"You go to Pittsburgh and drop four games, and man, you feel it. You feel it mentally, no question about it. You feel depressed. Just like what happened, sometimes you need something drastic to turn it completely around.


"After having the rough series like we did in Pittsburgh, I think it shows a lot about our team. It shows a lot -about our character, being able to battle back after a tough series."


Perhaps nothing showed that more than the second game yesterday – Game Five of the five-game blitzeroo of the Mets.


They had just leveled the Mets with another nine-run, 12-hit sledgehammer in the opener. Bake McBride, Maddox and Lonnie Smith all hit homers. Larry Bowa whacked a put-it-away two-run single.


They handed Steve Carlton a 9-1 lead in the sixth, and Carlton fiercely closed it out for his 19th win. Eight years to the day earlier, he had won No. 20 (and No. 15 in a row) on the way to 27-8.


Then Randy Lerch got behind, 1-0, early in the second game. They blew a couple of early shots at a thrower named Roy Lee Jackson. Nobody would have knocked them had they split.


"They easily could have said, 'The hell with it,'" said Dallas Green. "They got four. That was very comfortable. But everybody obviously wanted to get that fifth one. We busted it. I think that showed a little bit of the character I'm looking for."


The Phils had more strikeouts (three) than hits (two) against Jackson (1-4) for the first three innings. And one of the hits was a bunt single by Bowa.


But in the fourth, Manny Trillo roped a one-out single to right. Then Maddox cranked Jackson's next pitch over the same auxiliary scoreboard in left he cleared with his homer in the first game, and it was 2-1. Maddox was 3-for-7 with five RBIs in the doubleheader.


Then Lonnie Smith manufactured two more runs in the fifth. And he got them not so much with his speed but with the threat of it.


He bounced a one-out single to left, then loped to third in front of left-fielder Steve Henderson on Pete Rose's hit-and-run single.


But Henderson couldn't just stand there and watch, that meekly, the way he had watched Maddox casually take a base on him Saturday. So he threw late and wildly to third, allowing Rose to go to second.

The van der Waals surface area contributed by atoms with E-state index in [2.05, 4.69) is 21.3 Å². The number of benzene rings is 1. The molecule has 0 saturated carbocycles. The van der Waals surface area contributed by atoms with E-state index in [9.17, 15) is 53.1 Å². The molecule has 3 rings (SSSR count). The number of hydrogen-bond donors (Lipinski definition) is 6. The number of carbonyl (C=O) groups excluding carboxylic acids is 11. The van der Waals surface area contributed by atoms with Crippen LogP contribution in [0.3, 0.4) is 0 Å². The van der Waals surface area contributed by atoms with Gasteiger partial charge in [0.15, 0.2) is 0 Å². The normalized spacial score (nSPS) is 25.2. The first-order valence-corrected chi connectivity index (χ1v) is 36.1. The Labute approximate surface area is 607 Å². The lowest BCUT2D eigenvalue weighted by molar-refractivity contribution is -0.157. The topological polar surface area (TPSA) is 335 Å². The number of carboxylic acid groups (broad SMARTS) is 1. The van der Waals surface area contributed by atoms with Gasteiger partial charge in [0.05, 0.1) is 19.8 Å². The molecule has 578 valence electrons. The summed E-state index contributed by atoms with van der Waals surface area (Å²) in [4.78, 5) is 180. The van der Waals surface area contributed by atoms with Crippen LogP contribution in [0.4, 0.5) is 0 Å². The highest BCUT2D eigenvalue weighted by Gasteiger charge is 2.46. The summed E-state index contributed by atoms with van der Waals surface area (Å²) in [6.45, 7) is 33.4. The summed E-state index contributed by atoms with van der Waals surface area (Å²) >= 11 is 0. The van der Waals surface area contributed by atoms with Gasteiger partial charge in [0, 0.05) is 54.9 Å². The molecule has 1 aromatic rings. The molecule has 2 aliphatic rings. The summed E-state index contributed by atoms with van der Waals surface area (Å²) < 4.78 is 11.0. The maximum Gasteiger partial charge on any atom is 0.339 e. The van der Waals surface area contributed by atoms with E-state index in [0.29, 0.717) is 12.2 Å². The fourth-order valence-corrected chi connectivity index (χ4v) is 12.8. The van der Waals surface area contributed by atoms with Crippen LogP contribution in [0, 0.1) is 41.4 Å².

All Elliott Maddox, the Mets' third baseman, could do was block the ball off his chest. When it caromed way over toward shortstop, Smith bluffed a move home.


"I only really thought about going after it was too late," Smith said. "I didn't know the ball rolled that far. When I looked and saw where it was, then I thought about it."


He stopped immediately. But just the first step panicked Maddox. He unleashed a hurried throw to the plate that bounced to the screen. Smith scored, and Rose went to third. Mike Schmidt got Rose home with a sacrifice fly to make it 4-1.


That made life easier for Lerch (4-13), who deserved to have life easy for once. And he pitched well for the second straight start.


"He pitched more like the way we expected him to," Green said. "He used the change-up a lot better than he has in the past. And when he got in trouble, he pitched over that."


Bowa avoided a Lee Mazzilli takeout slide to turn a tough double play for him in the sixth. So Lerch rolled into the seventh with a three-hitter. But a leadoff single by E. Maddox got the Phils' bullpen going. And a twoout walk to Dan Norman (.159, three straight strikeouts this weekend) brought the curtain down on Lerch.


Ron Reed came on to pitch to Henderson, the first Mets batter in the entire series to come to the plate after the fourth inning representing the tying run. But after wild-pitching the runners to second and third, Reed got Henderson to bounce a 3-2 fastball to Trillo. And that was the weekend's final crisis.


What happened to these guys after Pittsburgh? Where did they find the emotion, the brilliance, the magic that brought them back into the chase? Guys struggled to put their fingers on it, but it was no simple formula.


"Yeah, I can put my finger on it," said Rose. "Bowa's swinging the bat. Garry Maddox is swinging the bat. Boonie is swinging the bat. Schmitty's swinging the bat again. Before, we were just relying on Bake and Schmitty and Lonnie to get us runs. This was a team series. This was something you like to see. I wish we had a game tomorrow."


They were so good, Green didn't even have to cut loose with what he laughingly called "my typical doubleheader speech" between games. You know, the one that rattles walls, includes words such as "quit" and can be heard in Wyoming?


"One thing I do know is when to keep my mouth shut," Green beamed. "Well, uh, at times I do."